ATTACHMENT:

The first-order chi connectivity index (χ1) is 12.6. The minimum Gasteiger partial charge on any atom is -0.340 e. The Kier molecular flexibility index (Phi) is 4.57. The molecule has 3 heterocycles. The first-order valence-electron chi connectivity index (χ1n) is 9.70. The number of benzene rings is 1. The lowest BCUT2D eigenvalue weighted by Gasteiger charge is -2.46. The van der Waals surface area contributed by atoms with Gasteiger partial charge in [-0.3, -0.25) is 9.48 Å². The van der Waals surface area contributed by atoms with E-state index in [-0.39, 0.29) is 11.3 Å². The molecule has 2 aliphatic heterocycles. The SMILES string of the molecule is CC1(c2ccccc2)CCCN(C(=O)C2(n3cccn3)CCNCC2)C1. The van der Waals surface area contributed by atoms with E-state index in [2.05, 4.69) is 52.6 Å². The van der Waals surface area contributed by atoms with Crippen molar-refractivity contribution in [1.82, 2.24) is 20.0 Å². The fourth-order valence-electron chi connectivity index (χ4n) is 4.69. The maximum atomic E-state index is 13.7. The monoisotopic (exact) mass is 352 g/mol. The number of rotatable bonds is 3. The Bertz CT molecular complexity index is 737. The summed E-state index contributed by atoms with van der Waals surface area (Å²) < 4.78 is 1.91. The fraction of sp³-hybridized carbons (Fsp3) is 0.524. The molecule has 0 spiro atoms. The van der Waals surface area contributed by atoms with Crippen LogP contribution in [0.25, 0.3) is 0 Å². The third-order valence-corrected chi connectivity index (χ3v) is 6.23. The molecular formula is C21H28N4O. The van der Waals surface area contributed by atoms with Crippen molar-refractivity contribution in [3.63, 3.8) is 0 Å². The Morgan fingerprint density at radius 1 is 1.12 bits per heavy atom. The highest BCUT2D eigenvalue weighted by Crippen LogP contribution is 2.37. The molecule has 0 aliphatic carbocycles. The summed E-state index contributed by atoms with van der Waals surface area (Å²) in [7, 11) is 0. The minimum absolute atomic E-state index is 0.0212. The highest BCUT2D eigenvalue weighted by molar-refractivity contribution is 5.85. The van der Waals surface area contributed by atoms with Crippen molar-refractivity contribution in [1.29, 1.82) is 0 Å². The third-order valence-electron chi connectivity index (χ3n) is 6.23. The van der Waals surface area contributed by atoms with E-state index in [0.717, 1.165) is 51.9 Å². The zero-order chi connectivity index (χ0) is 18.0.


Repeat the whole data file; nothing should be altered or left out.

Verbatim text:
The first-order chi connectivity index (χ1) is 12.6. The minimum Gasteiger partial charge on any atom is -0.340 e. The Kier molecular flexibility index (Phi) is 4.57. The molecule has 3 heterocycles. The first-order valence-electron chi connectivity index (χ1n) is 9.70. The number of benzene rings is 1. The lowest BCUT2D eigenvalue weighted by Gasteiger charge is -2.46. The van der Waals surface area contributed by atoms with Gasteiger partial charge in [-0.3, -0.25) is 9.48 Å². The van der Waals surface area contributed by atoms with E-state index in [-0.39, 0.29) is 11.3 Å². The molecule has 2 aliphatic heterocycles. The SMILES string of the molecule is CC1(c2ccccc2)CCCN(C(=O)C2(n3cccn3)CCNCC2)C1. The van der Waals surface area contributed by atoms with E-state index in [2.05, 4.69) is 52.6 Å². The van der Waals surface area contributed by atoms with Crippen molar-refractivity contribution in [1.82, 2.24) is 20.0 Å². The fourth-order valence-electron chi connectivity index (χ4n) is 4.69. The maximum atomic E-state index is 13.7. The monoisotopic (exact) mass is 352 g/mol. The number of rotatable bonds is 3. The Bertz CT molecular complexity index is 737. The summed E-state index contributed by atoms with van der Waals surface area (Å²) < 4.78 is 1.91. The fraction of sp³-hybridized carbons (Fsp3) is 0.524. The molecule has 0 spiro atoms. The van der Waals surface area contributed by atoms with Crippen LogP contribution in [0.25, 0.3) is 0 Å². The third-order valence-corrected chi connectivity index (χ3v) is 6.23. The molecular formula is C21H28N4O. The van der Waals surface area contributed by atoms with Crippen molar-refractivity contribution in [3.63, 3.8) is 0 Å². The Morgan fingerprint density at radius 1 is 1.12 bits per heavy atom. The highest BCUT2D eigenvalue weighted by Crippen LogP contribution is 2.37. The molecule has 0 aliphatic carbocycles. The summed E-state index contributed by atoms with van der Waals surface area (Å²) in [7, 11) is 0. The minimum absolute atomic E-state index is 0.0212. The highest BCUT2D eigenvalue weighted by molar-refractivity contribution is 5.85. The van der Waals surface area contributed by atoms with Crippen molar-refractivity contribution in [1.29, 1.82) is 0 Å². The third-order valence-electron chi connectivity index (χ3n) is 6.23. The van der Waals surface area contributed by atoms with E-state index in [0.717, 1.165) is 51.9 Å². The zero-order chi connectivity index (χ0) is 18.0.